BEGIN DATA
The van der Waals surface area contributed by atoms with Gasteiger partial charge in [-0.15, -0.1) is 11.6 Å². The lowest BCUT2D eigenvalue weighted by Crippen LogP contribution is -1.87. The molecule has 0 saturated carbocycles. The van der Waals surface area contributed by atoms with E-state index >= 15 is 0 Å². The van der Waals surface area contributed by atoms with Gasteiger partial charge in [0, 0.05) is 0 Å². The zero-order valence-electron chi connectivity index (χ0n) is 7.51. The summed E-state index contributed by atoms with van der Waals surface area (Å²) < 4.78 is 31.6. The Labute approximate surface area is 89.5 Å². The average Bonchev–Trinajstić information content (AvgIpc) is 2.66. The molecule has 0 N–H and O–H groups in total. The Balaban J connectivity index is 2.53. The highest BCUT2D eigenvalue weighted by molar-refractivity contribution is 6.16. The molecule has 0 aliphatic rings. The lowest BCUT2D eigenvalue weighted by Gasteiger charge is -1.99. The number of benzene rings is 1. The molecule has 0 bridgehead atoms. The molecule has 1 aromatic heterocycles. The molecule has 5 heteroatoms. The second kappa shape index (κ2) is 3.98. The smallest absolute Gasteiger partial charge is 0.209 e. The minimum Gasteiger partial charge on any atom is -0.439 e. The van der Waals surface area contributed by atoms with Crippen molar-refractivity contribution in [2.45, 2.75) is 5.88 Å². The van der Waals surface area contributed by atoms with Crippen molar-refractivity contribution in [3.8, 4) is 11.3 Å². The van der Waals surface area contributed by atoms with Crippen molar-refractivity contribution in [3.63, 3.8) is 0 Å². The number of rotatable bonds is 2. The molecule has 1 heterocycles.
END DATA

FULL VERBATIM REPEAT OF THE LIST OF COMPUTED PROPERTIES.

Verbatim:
The van der Waals surface area contributed by atoms with Gasteiger partial charge in [-0.15, -0.1) is 11.6 Å². The lowest BCUT2D eigenvalue weighted by Crippen LogP contribution is -1.87. The molecule has 0 saturated carbocycles. The van der Waals surface area contributed by atoms with E-state index >= 15 is 0 Å². The van der Waals surface area contributed by atoms with Gasteiger partial charge in [0, 0.05) is 0 Å². The zero-order valence-electron chi connectivity index (χ0n) is 7.51. The summed E-state index contributed by atoms with van der Waals surface area (Å²) < 4.78 is 31.6. The Labute approximate surface area is 89.5 Å². The average Bonchev–Trinajstić information content (AvgIpc) is 2.66. The molecule has 0 N–H and O–H groups in total. The Balaban J connectivity index is 2.53. The highest BCUT2D eigenvalue weighted by molar-refractivity contribution is 6.16. The molecule has 0 aliphatic rings. The lowest BCUT2D eigenvalue weighted by Gasteiger charge is -1.99. The number of benzene rings is 1. The molecule has 0 bridgehead atoms. The molecule has 1 aromatic heterocycles. The molecule has 5 heteroatoms. The second kappa shape index (κ2) is 3.98. The smallest absolute Gasteiger partial charge is 0.209 e. The minimum Gasteiger partial charge on any atom is -0.439 e. The van der Waals surface area contributed by atoms with Crippen molar-refractivity contribution in [2.45, 2.75) is 5.88 Å². The van der Waals surface area contributed by atoms with Crippen molar-refractivity contribution in [3.8, 4) is 11.3 Å². The van der Waals surface area contributed by atoms with Crippen molar-refractivity contribution in [3.63, 3.8) is 0 Å². The number of rotatable bonds is 2. The molecule has 1 heterocycles.